Aspirin fails to benefit elderly patients for CVD prevention
PARIS — Aspirin did not benefit older patients for the primary prevention of CVD, according to a new analysis from the ASPREE trial presented at the European Society of Cardiology Congress.
As Healio previously reported, in the main results of ASPREE, in older adults, low-dose aspirin did not reduce CVD risk compared with placebo and conferred an increase in risk for major hemorrhage.
The current analyses focused on whether baseline CVD risk influences the effects of aspirin on CV events, disability-free survival and major bleeding in patients from this trial, Christopher M. Reid, professor (research) of clinical epidemiology at Monash University in Melbourne, Australia, said during a presentation.
The researchers stratified participants from the ASPREE cohort by baseline levels of risk as assessed by the Framingham Modified Risk Equation (n = 10,918) and by the American College of Cardiology/American Heart Association Atherosclerotic CVD Pooled Risk Equation (n = 15,825). Although both equations considered nearly the same factors, the Pooled Risk Equation also took ethnicity into account. In addition, the Framingham Modified Risk Equation consisted of participants aged 65 to 74 years, whereas the Pooled Risk Equation included adults up to 79 years old. The Framingham Modified Risk Equation included HF in the list of outcomes. CVD risk for participants 80 years and older (n = 2,928) was based on the presence of multiple conventional CVD risk factors.
Patients in the Framingham Modified Risk Equation group were categorized into tertiles based on mean predicted risk, which ranged from 10.1% to 37.1%. This was also done for the Pooled Cohort Equation group, with a risk ranging from 13.4% to 35.9%.
For both equations, there was an increase in risk across the three tertiles.
“That’s where we’re aware that both of these models, the Framingham and the ASCVD risk [scores], overpredicted the risk in this healthy elderly population, but we certainly were able to see an increased risk in both of those groups,” Reid said during the presentation.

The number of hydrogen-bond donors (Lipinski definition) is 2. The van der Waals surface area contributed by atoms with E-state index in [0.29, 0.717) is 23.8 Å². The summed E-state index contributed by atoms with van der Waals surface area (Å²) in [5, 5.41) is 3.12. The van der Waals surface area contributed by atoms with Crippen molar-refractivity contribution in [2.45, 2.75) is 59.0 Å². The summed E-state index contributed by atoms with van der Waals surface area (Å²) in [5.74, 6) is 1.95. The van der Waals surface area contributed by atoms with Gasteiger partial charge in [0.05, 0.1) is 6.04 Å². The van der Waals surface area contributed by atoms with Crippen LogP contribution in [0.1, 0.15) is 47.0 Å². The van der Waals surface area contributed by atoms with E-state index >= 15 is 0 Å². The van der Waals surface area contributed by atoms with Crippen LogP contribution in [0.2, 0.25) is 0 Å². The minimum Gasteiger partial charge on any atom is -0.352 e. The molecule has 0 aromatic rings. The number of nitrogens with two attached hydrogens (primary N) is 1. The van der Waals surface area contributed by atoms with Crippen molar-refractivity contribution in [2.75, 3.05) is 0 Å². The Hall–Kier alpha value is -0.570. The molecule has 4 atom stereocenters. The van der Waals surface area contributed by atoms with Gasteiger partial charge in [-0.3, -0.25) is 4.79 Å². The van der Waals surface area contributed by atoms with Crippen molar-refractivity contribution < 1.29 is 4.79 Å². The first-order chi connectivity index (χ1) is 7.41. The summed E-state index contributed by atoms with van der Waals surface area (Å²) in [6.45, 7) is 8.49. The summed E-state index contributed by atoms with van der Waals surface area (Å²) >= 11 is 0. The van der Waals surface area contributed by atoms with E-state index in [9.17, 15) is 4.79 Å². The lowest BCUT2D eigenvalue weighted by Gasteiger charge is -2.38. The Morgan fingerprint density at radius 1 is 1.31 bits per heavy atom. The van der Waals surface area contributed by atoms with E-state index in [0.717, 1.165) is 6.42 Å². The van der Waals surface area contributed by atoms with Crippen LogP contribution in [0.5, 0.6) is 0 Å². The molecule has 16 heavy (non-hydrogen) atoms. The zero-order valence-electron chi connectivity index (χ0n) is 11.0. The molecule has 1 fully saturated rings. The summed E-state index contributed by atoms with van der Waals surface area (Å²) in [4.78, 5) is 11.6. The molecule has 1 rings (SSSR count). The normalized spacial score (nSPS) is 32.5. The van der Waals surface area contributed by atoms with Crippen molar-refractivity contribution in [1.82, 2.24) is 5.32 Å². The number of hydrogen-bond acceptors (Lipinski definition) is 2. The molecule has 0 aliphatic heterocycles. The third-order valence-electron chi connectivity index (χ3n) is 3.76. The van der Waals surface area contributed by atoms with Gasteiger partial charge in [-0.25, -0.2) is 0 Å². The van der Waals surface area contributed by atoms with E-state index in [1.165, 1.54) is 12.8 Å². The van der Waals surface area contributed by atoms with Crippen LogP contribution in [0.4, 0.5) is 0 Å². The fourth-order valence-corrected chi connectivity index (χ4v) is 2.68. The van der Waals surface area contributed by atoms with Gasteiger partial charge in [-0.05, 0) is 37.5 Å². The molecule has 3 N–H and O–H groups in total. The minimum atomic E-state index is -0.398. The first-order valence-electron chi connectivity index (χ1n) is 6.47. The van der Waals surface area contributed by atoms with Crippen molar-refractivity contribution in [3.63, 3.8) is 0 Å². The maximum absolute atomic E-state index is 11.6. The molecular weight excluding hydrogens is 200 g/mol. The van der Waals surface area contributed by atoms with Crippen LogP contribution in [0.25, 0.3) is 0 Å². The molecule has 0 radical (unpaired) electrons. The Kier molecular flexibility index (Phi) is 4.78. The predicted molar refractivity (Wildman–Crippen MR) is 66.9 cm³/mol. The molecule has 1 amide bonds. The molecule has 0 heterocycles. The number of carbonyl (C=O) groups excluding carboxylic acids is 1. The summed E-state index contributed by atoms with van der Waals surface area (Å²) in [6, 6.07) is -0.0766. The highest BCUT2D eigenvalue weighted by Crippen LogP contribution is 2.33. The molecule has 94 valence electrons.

There was no impact of aspirin on CV risk in the lowest tertile of CVD risk according to the Framingham Modified Risk Equation (HR = 1.01; 95% CI, 0.62-1.64). In this group, aspirin conferred an increased risk for major bleeding (HR = 2.6; 95% CI, 1.51-4.48) and a “detrimental impact,” but not a statistically significant one, on the risk for disability, death or dementia (HR = 1.28; 95% CI, 0.94-1.73), Reid said.
When all three tertiles were assessed, the highest tertile of CV risk had fewer CVD events when assigned aspirin vs. placebo (HR = 0.72; 95% CI, 0.54-0.95), but the other two tertiles did not, while the lower two tertiles had increased risk for bleeding if assigned aspirin, but the highest tertile did not, according to the researchers. Aspirin did not have a significant impact on risk for disability, death or dementia in any of the tertiles.
Aspirin did not have an impact on CVD risk prevention in patients in the lowest tertile in the Pooled Risk Equations group (HR = 1.07; 95% CI, 0.67-1.71). The risk for major bleeding significantly increased (HR = 2.3; 95% CI, 1.48-3.58), although there was no effect on the risk for death, disability or dementia (HR = 1.16; 95% CI, 0.91-1.48). In the highest tertile, aspirin lowered risk for CVD events (HR = 0.75; 95% CI, 0.58-0.97) and was associated with numerically higher risk for bleeding (HR = 1.31; 95% CI, 0.99-1.74).
The CV risk in patients aged 80 years and older did not separate as the number of risk factors increased.
“What we did see what irrespective of whether we used a more broader Framingham Study definition, which included not only fatal MI and stroke, but also heart failure, or the more tighter ASCVD definition, we really weren’t able to see a vast improvement in outcomes,” Reid said during the presentation.
There were higher rates of bleeding in all three tertiles in the group of patients 80 years and older. No aspirin treatment effects were seen with regards to the improvement in the rates of death, disability and dementia.
“As a population strategy, findings do not support aspirin for primary prevention in the elderly as the risks outweighed the benefits,” Reid said during the presentation. – by Darlene Dobkowski
Reid CM, et al. Late-Breaking Science in Cardiovascular Pharmacology. Presented at: European Society of Cardiology Congress; Aug. 31 to Sept. 4, 2019; Paris.
Disclosure: Reid reports no relevant financial disclosures.